Football managers need to be careful not to confuse public optimism with delusion.
Neil Lennon's positive appraisal of Celtic's showing during Tuesday night's 1-1 home draw with Kilmarnock would be challenged by many onlookers. And with justification; in drawing their third home match in succession and against inferior opponents who did not even perform to the best of their capabilities, Celtic toiled for long spells. Kilmarnock came within six minutes of securing victory at a venue where they have not won for more than five decades.
"There were times when we absolutely murdered Kilmarnock with our width and passing," Lennon insisted. "We just lacked that finishing touch. I would be more concerned if we weren't creating chances. And they were gilt-edged chances as well. Kilmarnock had come with a bit of confidence but they never had a look in, our goalkeeper had nothing to do.
"Then we got done with a breakaway goal, which happens. The fans are disappointed and I understand that but sometimes you have to look at the overall performance, which was a lot, lot better than it has been for quite some time."
A year ago, Celtic's championship challenge was starting to unravel during Tony Mowbray's disastrous tenure. Lennon has been permitted a smoother media ride than his immediate predecessor, understandably and on account of the respect the Northern Irishman earned during his successful playing days at Parkhead.
Still, Lennon's bullish descriptions of some of Celtic's displays are open to question. The manager was similarly positive after Celtic snatched victory with a stoppage-time winner at St Mirren, their showing in Paisley having been generally lacking in inspiration.
What is without doubt is the significance of Celtic's next three fixtures, not least for Lennon himself. St Johnstone visit Glasgow's East End today, Motherwell do likewise on Wednesday and the campaign's second Old Firm encounter arrives next weekend. A run of five successive home fixtures leading up to that derby should be a blessing for Celtic; having shipped six points in three of them, further slip-ups have potential to be disastrous.
Lennon is at least entitled to be upbeat about the return to fitness of Scott Brown. The midfielder will start against St Johnstone after sitting out three months because of a foot problem. Brown, a combative and confrontational sort, may introduce the bite Celtic have clearly been lacking.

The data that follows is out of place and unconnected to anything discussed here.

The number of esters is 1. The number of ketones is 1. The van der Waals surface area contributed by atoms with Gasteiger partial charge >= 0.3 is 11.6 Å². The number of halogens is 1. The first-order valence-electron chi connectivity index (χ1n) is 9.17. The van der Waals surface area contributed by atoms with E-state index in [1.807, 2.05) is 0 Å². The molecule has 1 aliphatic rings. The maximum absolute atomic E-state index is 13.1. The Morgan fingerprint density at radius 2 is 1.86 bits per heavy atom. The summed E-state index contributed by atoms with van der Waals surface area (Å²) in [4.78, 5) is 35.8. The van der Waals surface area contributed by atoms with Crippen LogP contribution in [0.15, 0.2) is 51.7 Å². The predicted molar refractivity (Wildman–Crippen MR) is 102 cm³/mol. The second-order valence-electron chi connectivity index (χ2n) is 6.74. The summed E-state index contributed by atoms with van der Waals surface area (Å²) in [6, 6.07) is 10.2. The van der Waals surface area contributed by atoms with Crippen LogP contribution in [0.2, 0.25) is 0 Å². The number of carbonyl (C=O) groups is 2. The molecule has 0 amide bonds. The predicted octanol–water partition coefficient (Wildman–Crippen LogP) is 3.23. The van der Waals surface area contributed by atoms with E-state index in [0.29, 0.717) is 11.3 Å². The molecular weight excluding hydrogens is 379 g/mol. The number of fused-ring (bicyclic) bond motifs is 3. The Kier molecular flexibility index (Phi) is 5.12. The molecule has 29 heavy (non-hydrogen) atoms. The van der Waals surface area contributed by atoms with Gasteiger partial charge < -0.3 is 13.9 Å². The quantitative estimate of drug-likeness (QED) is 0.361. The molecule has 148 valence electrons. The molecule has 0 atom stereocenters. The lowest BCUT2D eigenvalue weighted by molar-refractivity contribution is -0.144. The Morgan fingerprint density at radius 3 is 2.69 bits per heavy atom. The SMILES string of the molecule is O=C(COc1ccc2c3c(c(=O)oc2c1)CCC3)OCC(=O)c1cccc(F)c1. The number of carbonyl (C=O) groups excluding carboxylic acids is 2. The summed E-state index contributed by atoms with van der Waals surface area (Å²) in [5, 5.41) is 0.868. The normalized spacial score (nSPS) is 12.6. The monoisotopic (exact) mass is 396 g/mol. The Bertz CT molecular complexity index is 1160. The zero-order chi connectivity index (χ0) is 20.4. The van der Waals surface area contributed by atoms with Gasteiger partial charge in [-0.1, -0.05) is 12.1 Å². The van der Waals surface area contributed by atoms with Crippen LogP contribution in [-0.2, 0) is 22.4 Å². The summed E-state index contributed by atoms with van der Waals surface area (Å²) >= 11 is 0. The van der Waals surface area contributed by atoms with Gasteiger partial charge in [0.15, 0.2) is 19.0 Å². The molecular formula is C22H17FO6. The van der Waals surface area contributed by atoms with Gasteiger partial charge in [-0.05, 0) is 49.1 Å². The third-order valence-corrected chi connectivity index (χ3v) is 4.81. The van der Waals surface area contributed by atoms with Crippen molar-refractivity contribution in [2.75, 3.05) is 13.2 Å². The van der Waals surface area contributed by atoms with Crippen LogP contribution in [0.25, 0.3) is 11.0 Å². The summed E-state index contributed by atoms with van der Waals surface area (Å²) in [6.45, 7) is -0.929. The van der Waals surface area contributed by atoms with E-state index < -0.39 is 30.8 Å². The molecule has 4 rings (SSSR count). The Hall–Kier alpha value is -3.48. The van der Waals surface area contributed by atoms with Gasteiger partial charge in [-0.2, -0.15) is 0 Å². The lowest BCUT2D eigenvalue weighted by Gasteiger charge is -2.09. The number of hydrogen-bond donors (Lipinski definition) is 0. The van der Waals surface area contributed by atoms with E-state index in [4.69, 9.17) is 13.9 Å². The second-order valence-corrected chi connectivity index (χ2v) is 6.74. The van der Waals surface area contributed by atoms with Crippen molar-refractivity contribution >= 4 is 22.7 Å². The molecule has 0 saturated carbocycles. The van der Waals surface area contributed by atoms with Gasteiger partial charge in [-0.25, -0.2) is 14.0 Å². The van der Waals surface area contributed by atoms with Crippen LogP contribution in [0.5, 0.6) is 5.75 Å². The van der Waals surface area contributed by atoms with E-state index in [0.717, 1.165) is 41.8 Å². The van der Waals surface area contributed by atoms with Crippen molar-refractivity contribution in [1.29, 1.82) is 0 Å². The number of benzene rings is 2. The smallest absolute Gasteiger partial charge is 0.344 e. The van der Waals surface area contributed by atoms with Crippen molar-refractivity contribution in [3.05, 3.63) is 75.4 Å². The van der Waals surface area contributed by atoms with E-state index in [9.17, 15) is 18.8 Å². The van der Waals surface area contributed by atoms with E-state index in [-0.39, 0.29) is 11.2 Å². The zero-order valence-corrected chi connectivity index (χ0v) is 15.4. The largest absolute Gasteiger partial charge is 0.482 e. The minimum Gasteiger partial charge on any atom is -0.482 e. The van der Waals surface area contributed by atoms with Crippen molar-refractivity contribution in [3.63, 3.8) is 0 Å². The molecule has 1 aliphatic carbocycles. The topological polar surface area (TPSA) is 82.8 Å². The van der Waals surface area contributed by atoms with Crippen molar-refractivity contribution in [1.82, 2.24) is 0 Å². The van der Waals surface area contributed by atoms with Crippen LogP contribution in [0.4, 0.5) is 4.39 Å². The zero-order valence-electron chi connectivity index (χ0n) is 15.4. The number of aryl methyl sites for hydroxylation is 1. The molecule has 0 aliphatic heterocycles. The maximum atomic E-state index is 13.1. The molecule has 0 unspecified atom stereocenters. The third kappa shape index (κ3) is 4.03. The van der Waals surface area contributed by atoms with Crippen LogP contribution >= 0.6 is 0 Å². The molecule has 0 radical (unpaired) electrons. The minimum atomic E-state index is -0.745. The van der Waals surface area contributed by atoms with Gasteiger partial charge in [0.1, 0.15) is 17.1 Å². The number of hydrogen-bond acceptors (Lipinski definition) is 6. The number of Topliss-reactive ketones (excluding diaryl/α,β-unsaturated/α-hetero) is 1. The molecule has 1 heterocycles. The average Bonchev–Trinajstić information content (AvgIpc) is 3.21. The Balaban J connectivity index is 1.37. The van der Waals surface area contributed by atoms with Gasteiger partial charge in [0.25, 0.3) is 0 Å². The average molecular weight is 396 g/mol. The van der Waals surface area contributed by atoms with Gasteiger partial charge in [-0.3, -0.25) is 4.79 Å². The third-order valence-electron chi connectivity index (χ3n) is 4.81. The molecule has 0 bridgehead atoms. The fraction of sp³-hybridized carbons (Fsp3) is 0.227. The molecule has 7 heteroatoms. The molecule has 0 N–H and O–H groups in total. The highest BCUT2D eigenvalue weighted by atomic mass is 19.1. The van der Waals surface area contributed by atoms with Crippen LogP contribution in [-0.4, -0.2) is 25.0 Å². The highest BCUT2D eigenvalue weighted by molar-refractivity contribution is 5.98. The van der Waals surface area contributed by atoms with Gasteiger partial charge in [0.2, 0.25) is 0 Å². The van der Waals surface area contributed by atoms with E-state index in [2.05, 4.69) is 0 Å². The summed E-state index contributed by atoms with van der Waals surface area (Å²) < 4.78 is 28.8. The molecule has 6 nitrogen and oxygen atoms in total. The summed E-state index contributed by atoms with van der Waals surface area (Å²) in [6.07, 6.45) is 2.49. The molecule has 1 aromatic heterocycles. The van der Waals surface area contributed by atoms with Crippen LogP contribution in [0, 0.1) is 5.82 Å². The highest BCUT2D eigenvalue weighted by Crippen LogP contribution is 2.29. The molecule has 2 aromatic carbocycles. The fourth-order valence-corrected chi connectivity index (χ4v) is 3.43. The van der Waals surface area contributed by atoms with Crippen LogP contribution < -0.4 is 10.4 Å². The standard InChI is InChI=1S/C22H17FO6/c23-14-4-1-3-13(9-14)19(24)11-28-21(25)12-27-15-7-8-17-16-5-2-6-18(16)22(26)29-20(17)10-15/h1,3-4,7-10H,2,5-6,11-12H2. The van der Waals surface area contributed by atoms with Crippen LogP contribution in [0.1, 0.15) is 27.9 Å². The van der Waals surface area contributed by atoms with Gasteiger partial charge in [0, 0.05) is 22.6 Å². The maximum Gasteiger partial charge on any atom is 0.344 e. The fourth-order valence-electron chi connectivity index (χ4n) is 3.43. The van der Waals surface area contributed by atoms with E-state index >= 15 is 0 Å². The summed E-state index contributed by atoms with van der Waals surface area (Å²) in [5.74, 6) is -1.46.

The former Hibernian man, though, is not short of detractors. That matter has irked his manager. "I thought some of the criticism Scott got earlier in the season was over the top," Lennon says. "When he has played, we have won every game in the league. That's how important he is to us.
"When I took over he did a great job as captain so I saw no reason to change that. He is an influence on the pitch as well as off the pitch. The criticism aimed at him was simply unreasonable.
"I think his performances have been very good. He was starting to really show what he could do, scored a goal against Hibs, then picked up an injury. He has worked ever so hard in the time he has been out. He is an amazing athlete for a football player, he has come back a lot quicker than an average footballer would have done. We are going to need him now, in this period. I think people should start getting off his back and let him get on with his football.
"Captains are important at big clubs. Was Roy Keane important? Is Steven Gerrard? Is John Terry? A club like Celtic should have that kind of leader and at the minute Brown fits that bill."
The role of Georgios Samaras has been more of the bit-part variety, although the Greek striker may re-enter Lennon's thoughts after Gary Hooper's injury. Samaras, one of the highest earners at Celtic, is out of contract in the summer and has admirers in England but Lennon says the former Manchester City player has an option to extend his stay in Glasgow.
"We are still in talks with him regarding a new contract," Lennon says of Samaras. "Talks have stalled but the ball is in his court."
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